We Have the Technology

For every problem that we face there are solutions available, be they technological, social, legislative, or otherwise. The real issue is whether or not we humans are ready and willing to implement them. When I was an Environmental Studies student I was primarily intersted in how humans relate to the environment and in particular what humans could do to save the planet. I took all kinds of classes, ranging from Environmental Justice, to Sustainability, and everything in between. Since leaving school, I found that the same could be said for many other human problems.

It seems technology has reached a point where we can potentially solve any problem that comes our way, should we have the wisdom, will, and capacity to do so. Its no longer a question of can we, but rather: should we and will we? Our destiny on this planet, our collective future is very much in our hands, and its up to us all to create the future we want.

But that’s a tough question. What exactly do we want? Where do we want to go with all this? Well, for one, I think it’s safe to say that we all want to keep living- we want to survive. But the way we do that is very much in question. Is mere survival enough? What good is survival if it is a life that is not worth living? These are the questions that have obssesed me and gripped my imagination ever since comlpleting my degree.

Upon leaving school, I had to ask myself: how do we start this conversation? How do we engage people in a way that will help them understand what is availiable to us and what is at stake? My conclusion has brought me to interactive fiction. Why fiction? Well, for one, my studies enlightened me to the impotence of reason. Ecologists have more than enough evidence to make a convincing rational argument for ecological conservation, climate change action, and pollution reduction. Regardless, climate denial remains rampant and powerful, and even our strongest climate treaties like the Paris accords fall far short of what climate scientists are reccomending. This in itself is a larger subject, and I’ll explore it in more depth in a later entry. Suffice to say that the complexity and depth of climate and ecological issues delivered in a straightforward, rational Al Gore drone will bore the public, rather than engage them.

The other major reason is that younger generations (read: millenials) don’t consume media like the generations before. As one of the last generations that will be able to remember a life before the internet, I have an appreciation for both traditional media and digital media. I see that in the age of information and emapthetic overload, novelty is hot commodity. These days, that almost necessarily means multimedia, multi-platform engagement. Why? Because when we of the younger generations read a story, we usually don’t just leave it at that. We get online and look for all the different angles, all the different sides and perspectives and analysis. The savvy among us have more abiltity than ever to cut through the lies and falsities that once got a pass in the pre-internet days. But these days, it takes more than one media form to get an idea, a story, or an opinion across. Furthermore, the nature of the media has changed. When anyone can create thier own content and upload it to the internet, strange things happen. Previously silent voices are heard, and information is simultaneously more readily available and known while being incredibly unuseful and inactionable.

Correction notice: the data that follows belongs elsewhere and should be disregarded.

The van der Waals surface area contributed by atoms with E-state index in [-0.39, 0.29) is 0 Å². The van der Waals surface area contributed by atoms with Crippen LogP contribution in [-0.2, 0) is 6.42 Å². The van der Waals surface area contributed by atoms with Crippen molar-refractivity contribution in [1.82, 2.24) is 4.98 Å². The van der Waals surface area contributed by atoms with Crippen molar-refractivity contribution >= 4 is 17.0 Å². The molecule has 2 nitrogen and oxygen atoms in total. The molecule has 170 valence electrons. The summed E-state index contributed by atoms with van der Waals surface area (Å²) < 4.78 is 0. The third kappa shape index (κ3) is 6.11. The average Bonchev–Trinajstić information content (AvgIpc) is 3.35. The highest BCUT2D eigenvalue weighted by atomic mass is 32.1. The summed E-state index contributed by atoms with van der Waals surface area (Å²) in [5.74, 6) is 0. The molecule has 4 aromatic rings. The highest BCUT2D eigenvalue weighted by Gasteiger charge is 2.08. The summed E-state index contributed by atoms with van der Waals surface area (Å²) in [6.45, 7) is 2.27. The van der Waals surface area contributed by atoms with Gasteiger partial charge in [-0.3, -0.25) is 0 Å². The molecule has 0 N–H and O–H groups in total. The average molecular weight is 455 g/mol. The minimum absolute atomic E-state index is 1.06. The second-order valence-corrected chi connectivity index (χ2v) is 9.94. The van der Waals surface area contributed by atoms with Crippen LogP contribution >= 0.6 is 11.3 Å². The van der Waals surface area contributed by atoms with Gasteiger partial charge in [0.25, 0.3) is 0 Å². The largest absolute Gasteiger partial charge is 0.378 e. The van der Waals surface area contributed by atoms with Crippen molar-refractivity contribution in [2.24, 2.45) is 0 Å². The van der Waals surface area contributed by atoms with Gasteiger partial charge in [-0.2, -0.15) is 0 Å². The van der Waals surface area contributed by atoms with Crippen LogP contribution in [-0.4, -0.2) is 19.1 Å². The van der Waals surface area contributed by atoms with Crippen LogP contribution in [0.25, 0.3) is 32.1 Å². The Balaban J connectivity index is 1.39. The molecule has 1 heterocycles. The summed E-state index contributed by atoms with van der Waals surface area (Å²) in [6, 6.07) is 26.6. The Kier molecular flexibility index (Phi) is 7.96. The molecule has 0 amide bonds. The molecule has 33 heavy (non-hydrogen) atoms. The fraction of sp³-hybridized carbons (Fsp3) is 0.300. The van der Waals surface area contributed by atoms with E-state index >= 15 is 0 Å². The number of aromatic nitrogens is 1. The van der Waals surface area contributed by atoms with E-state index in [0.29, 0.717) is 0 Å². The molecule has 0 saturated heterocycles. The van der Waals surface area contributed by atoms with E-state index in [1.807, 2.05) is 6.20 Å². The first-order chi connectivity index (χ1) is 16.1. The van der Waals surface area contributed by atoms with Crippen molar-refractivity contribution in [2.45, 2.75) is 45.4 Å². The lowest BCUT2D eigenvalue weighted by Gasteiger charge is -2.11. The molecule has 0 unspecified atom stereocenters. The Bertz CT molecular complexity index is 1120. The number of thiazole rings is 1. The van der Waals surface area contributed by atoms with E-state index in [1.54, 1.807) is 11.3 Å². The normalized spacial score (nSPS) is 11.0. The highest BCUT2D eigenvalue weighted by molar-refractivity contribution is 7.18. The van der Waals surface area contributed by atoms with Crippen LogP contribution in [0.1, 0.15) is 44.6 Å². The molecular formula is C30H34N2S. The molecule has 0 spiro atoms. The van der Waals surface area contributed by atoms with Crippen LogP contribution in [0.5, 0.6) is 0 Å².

Something must change in the way we use literary media if we as a collective species are to thrive into the future, take charge of the climate, and claim responsibility for the power of our tools and minds. This is why I am intersted in immersive and interactive media and live perfomances. In all of these, the media is there to facilitate pesonal action- even if its a small action. In this facilitation, there is an invitation to step in through the traditional fourth wall and dismantle it forever. In this invitation to participation, we engage the body and its unique sensuous logic, feeling our thoughts, and allowing us to embody experiences that fit with our highest ideas and deepest fears. Rather than remaining ungrounded and in the realm of thought indefinately, interactive storytelling has the potential to engage participants or audiences in high concepts like never before.

In a world that is becoming more and more complex with every passing day, embodied understandings of data, science, psychology, social movements and more will be essential to maintain the integrity of the fabric of society. Despite having great new ways to engage the senses and tell stories like never before, I am excited to utilize the latest tools and storytelling methods for the good of mankind and as an aid in the fight for our collective future.